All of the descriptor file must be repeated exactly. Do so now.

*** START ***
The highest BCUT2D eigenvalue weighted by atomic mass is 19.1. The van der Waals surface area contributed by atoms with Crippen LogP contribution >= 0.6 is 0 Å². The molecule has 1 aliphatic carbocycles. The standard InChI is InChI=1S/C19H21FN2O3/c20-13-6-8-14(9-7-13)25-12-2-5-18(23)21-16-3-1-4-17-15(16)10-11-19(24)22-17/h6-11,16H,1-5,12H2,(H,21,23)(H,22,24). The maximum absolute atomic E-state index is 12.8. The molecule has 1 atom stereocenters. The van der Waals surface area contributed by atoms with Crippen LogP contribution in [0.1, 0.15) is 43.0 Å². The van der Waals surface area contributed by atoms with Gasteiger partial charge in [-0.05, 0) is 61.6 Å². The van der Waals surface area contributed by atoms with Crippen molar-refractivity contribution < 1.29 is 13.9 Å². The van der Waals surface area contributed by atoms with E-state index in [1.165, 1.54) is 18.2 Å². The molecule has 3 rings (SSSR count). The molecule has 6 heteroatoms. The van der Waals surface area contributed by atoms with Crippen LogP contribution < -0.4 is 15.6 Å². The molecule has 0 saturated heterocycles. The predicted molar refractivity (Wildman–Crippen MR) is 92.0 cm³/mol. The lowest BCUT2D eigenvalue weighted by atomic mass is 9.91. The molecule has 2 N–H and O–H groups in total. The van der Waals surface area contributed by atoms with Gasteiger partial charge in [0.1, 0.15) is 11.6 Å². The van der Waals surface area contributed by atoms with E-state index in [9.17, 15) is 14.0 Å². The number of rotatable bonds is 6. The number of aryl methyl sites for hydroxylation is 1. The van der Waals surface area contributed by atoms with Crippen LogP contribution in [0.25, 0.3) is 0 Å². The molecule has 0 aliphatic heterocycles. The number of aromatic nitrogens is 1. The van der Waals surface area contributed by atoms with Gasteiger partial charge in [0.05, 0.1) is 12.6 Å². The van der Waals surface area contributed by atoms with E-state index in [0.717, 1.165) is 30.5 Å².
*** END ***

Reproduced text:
The highest BCUT2D eigenvalue weighted by atomic mass is 19.1. The van der Waals surface area contributed by atoms with Crippen LogP contribution >= 0.6 is 0 Å². The molecule has 1 aliphatic carbocycles. The standard InChI is InChI=1S/C19H21FN2O3/c20-13-6-8-14(9-7-13)25-12-2-5-18(23)21-16-3-1-4-17-15(16)10-11-19(24)22-17/h6-11,16H,1-5,12H2,(H,21,23)(H,22,24). The maximum absolute atomic E-state index is 12.8. The molecule has 1 atom stereocenters. The van der Waals surface area contributed by atoms with Crippen LogP contribution in [0.1, 0.15) is 43.0 Å². The van der Waals surface area contributed by atoms with Gasteiger partial charge in [-0.05, 0) is 61.6 Å². The van der Waals surface area contributed by atoms with Crippen molar-refractivity contribution < 1.29 is 13.9 Å². The van der Waals surface area contributed by atoms with E-state index in [1.165, 1.54) is 18.2 Å². The molecule has 3 rings (SSSR count). The molecule has 6 heteroatoms. The van der Waals surface area contributed by atoms with Crippen LogP contribution < -0.4 is 15.6 Å². The molecule has 0 saturated heterocycles. The predicted molar refractivity (Wildman–Crippen MR) is 92.0 cm³/mol. The lowest BCUT2D eigenvalue weighted by atomic mass is 9.91. The molecule has 2 N–H and O–H groups in total. The van der Waals surface area contributed by atoms with Gasteiger partial charge in [0.1, 0.15) is 11.6 Å². The van der Waals surface area contributed by atoms with E-state index in [9.17, 15) is 14.0 Å². The number of rotatable bonds is 6. The number of aryl methyl sites for hydroxylation is 1. The van der Waals surface area contributed by atoms with Crippen LogP contribution in [0.25, 0.3) is 0 Å². The molecule has 0 aliphatic heterocycles. The number of aromatic nitrogens is 1. The van der Waals surface area contributed by atoms with Gasteiger partial charge in [0.05, 0.1) is 12.6 Å². The van der Waals surface area contributed by atoms with E-state index in [0.717, 1.165) is 30.5 Å².